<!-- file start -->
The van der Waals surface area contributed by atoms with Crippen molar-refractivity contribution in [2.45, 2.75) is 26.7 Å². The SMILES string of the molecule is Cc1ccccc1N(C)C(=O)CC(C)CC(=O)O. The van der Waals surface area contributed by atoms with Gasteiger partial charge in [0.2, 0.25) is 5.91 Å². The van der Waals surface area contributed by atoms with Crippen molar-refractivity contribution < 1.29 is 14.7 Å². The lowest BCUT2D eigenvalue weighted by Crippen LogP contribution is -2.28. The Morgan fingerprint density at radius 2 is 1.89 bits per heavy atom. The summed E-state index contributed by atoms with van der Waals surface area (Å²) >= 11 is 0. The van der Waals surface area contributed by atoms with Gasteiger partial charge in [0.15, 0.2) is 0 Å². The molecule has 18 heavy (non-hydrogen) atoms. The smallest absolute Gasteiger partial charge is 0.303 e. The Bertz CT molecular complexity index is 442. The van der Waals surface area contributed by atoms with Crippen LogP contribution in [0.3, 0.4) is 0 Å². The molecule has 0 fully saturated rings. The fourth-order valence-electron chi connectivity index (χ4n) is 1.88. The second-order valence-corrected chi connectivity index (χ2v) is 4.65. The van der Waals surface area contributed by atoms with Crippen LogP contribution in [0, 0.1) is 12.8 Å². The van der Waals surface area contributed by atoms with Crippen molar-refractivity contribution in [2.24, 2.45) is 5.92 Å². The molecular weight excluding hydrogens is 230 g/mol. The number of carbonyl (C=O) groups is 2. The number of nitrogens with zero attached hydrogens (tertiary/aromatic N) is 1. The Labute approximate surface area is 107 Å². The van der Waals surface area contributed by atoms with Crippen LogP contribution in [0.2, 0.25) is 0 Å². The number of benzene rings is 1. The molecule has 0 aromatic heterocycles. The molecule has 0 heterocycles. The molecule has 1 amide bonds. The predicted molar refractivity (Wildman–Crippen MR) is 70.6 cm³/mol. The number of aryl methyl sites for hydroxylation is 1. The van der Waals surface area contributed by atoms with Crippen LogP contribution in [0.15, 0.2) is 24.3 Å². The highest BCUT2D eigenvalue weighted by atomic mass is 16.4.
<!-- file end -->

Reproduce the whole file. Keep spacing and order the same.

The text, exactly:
The van der Waals surface area contributed by atoms with Crippen molar-refractivity contribution in [2.45, 2.75) is 26.7 Å². The SMILES string of the molecule is Cc1ccccc1N(C)C(=O)CC(C)CC(=O)O. The van der Waals surface area contributed by atoms with Gasteiger partial charge in [0.2, 0.25) is 5.91 Å². The van der Waals surface area contributed by atoms with Crippen molar-refractivity contribution < 1.29 is 14.7 Å². The lowest BCUT2D eigenvalue weighted by Crippen LogP contribution is -2.28. The Morgan fingerprint density at radius 2 is 1.89 bits per heavy atom. The summed E-state index contributed by atoms with van der Waals surface area (Å²) >= 11 is 0. The van der Waals surface area contributed by atoms with Gasteiger partial charge in [0.15, 0.2) is 0 Å². The molecule has 18 heavy (non-hydrogen) atoms. The smallest absolute Gasteiger partial charge is 0.303 e. The Bertz CT molecular complexity index is 442. The van der Waals surface area contributed by atoms with Crippen LogP contribution in [0.3, 0.4) is 0 Å². The molecule has 0 fully saturated rings. The fourth-order valence-electron chi connectivity index (χ4n) is 1.88. The second-order valence-corrected chi connectivity index (χ2v) is 4.65. The van der Waals surface area contributed by atoms with Crippen LogP contribution in [0, 0.1) is 12.8 Å². The van der Waals surface area contributed by atoms with Crippen molar-refractivity contribution in [2.24, 2.45) is 5.92 Å². The molecular weight excluding hydrogens is 230 g/mol. The number of carbonyl (C=O) groups is 2. The number of nitrogens with zero attached hydrogens (tertiary/aromatic N) is 1. The Labute approximate surface area is 107 Å². The van der Waals surface area contributed by atoms with Crippen LogP contribution in [0.2, 0.25) is 0 Å². The number of benzene rings is 1. The molecule has 0 aromatic heterocycles. The molecule has 0 heterocycles. The molecule has 1 amide bonds. The predicted molar refractivity (Wildman–Crippen MR) is 70.6 cm³/mol. The number of aryl methyl sites for hydroxylation is 1. The van der Waals surface area contributed by atoms with Crippen LogP contribution in [0.15, 0.2) is 24.3 Å². The highest BCUT2D eigenvalue weighted by atomic mass is 16.4.